The Journey is, simply put, one of Andrae Crouch's best albums – a mature work full of funk, style and spiritually potent lyrics.
15 tracks / 77:10
In the late sixties, when 'Black' Gospel Music was more-or-less a foreign language to vast numbers of Americans, a young man named Andrae Crouch burst onto the scene and eventually ended up on the American institution known as The Tonight Show, where their performance elicited a standing ovation from the hard-to-impress Tonight Show Band. This was just the beginning of a series of milestones for the unassuming songwriter/performer – Crouch's smooth sense of soul, non-threatening, jazz-cooled funk, and positive message made Andrae Crouch and the Disciples an inviting cultural half-way house for the masses who, apparently, were ready to get their feet wet....
Straddling a musical fence somewhere between Edwin Hawkins ( the jazz-oriented Black Gospel artist that spawned the crossover hit, "Oh Happy Day") and Ralph Carmichael (the very corporate, white producer/arranger/songwriter trying to convince church teens that his Up With People musical schtick was rock and roll), Andrae Crouch slowly but surely began carving his own special niche in the history of Christian Music that would not only gain his songs a place in hymnals across the country, but would earn the respect of a multitude of more 'secular' stars, including one that became known as the King of Pop.
Today, more than 40 years later, Andrae Crouch releases The Journey – not (as the title might imply) a project looking back at what brought him to where he is today, but simply a collection of songs with the indelible Andrae Crouch stamp on them – nothing overtly autobiographical except for the overriding sense that God has touched the man's life, and that never gets old. If you ever loved Andrae's music, have no fear – The Journey is pure Andrae Crouch.
The opening track explodes through your speakers with about as exciting a salvo of sound as I've heard on any gospel album. "Somebody Told Me About Jesus" features powerful, funky horn and bass runs and a typically fiery vocal by Crouch regular, TaTa Vega. The song has an incredibly solid bottom end (provided by bassist Maurice Fitzgerald) and gets into some cool jazz fusion-like moments in the tag-ending.
Only Andrae could get away with the funky carnival-like riff and building counter melodies he built into "Good Times," which continues the high energy. Things get a little more conventional with "Where Jesus Is," which features Linda McCrary (now McCrary-Fisher) on lead vocals and Rick Watford on a concise but tasty guitar solo.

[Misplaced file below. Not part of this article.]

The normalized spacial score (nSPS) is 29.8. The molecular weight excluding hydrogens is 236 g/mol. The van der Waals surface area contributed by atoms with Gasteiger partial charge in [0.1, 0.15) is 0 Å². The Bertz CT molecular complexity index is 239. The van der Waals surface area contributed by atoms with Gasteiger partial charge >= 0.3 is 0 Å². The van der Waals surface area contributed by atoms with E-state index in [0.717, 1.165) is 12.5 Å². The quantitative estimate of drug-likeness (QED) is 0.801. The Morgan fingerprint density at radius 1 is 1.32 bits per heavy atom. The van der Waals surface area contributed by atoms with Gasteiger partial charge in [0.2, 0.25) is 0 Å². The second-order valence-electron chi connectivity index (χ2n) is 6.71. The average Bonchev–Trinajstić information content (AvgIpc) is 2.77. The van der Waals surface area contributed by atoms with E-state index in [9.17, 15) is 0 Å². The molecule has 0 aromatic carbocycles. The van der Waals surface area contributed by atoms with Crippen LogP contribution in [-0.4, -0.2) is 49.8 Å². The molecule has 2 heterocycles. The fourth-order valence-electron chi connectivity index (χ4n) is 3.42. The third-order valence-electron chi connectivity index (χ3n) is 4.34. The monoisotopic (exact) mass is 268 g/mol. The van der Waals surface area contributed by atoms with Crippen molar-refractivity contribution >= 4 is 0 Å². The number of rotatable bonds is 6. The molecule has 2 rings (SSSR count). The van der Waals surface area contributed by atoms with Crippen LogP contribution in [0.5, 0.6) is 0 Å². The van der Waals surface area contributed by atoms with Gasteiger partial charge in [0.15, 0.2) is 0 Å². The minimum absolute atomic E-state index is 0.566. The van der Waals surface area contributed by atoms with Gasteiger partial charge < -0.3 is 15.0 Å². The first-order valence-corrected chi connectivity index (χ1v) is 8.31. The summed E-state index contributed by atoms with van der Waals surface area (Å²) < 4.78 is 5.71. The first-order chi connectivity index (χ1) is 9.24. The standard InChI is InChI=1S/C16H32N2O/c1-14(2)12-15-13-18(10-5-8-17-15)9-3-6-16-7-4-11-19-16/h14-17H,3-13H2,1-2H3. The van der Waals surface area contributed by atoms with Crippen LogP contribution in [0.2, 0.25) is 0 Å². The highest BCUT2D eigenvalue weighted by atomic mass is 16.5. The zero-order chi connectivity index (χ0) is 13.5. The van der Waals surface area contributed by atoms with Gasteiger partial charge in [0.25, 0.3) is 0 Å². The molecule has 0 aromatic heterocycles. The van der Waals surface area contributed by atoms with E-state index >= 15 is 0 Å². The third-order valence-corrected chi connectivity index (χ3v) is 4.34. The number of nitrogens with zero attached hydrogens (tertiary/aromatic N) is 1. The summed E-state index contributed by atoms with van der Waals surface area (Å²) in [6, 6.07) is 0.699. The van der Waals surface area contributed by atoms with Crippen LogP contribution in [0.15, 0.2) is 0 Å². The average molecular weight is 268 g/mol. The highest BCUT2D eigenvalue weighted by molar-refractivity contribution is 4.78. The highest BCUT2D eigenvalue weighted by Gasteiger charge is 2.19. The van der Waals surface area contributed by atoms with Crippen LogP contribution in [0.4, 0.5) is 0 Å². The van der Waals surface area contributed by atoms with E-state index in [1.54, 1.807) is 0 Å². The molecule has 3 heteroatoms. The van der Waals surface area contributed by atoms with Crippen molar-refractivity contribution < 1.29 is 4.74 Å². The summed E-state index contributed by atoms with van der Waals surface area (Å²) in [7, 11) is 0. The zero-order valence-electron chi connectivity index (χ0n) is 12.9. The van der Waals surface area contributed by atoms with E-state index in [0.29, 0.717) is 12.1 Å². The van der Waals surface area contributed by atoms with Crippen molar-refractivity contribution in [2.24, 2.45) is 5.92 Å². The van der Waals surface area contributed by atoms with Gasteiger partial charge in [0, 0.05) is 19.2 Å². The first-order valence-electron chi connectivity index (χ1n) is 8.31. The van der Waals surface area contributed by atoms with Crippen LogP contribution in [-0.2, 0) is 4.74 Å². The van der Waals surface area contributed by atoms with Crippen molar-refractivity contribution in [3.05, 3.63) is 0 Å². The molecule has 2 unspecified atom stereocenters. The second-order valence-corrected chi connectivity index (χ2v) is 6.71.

It's New Orleans meets Ragtime meets Music Hall in the album's 'novelty' track, "He Has a Plan For Me," a song that will either annoy or amuse. To these ears, it's the only misstep on the project and a waste of the incredible vocal talents of Tata Vega. Still, it might just be a bit of comic relief to prepare the listener for what comes next, which might be the dramatic focal point of The Journey...
"Faith" is a bluesy, lushly orchestrated minor-key piece that clocks in at over seven minutes and features the extraordinary vocal skills of not only Kim Burrell (who starts off in an amazingly low register and finishes by soaring to vocal heights) but the legendary Take 6! The vocal talents on this lyrically straight forward track combined with the big, warm production of Luther 'Mano' Hanes make "Faith" a showpiece of this project.
The bouncy pop-rock setting of "When I Think About You" lightens up the mood with a hooky refrain and Errol Conney's excellent guitar riffing. The Steely Dan influenced "Jesus Came Into My Life" is cool and breezy, with a leisurely pace and a spoken 'invitation' by Pastor Crouch over the ending vamp.
Another high-point follows, as no less than Chaka Khan and Sheila E. fire up over seven minutes of "All Around the World," a funky, horn-laden track reminiscent of Seawind ot Tower of Power with an added touch of Latin percussion and soul. Once again, Cooney cooks on guitar.
The ballad, "I Can," features Andrae calming things down a bit at the piano with a string accompaniment to his vocal. Things get decidedly Old School next as the irrepressible Rance Allen takes center stage on "Heaven Bound," a rousing gospel number that puts you right in the front pew ready to have some church!
Marvin Winans shows up two tracks later to bring a slightly early benediction on "Let the Church Say Amen," (which bears some musical resemblance to "Bless His Holy Name") but not before a short rendition of an intimate, jazz-club style "There's Nobody Like Jesus," recorded live.
The hymn-like "God is on Our Side" is the official penultimate track, short and elegant, performed on piano and organ accompanying the tasteful choral arrangement. This leads to "The Promise," a jazzy ballad sung by Andrae – the official last track of the album. For those who wisely allow the disc to play through the next five empty tracks, the bonus track (track 20) is another highlight of The Journey – a treat not to be missed: Marvin Winans does his own vocal take on the same song that Andrae just 'ended' the project with. Winans proves on this song that he's a master of phrasing and is perhaps one of the best male vocalists around today. We certainly need to hear more solo work from this amazing song interpreter.
The Journey is, simply put, one of Andrae Crouch's best albums – a mature work, full of style and spiritually potent lyrics. Not the strongest singer himself, Andrae wisely (and unselfishly) allows others to carry most of the vocal load. The sound of this album is rich and textured, thanks to producer and frequent co-writer, Luther 'Mano' Hanes, who allows Crouch's personality to shine through the songs. The balance of fun, funk, and spirituality works perfectly on this album of music by a legendary artist working in jazz and gospel and whose heart can be easily found in the mix.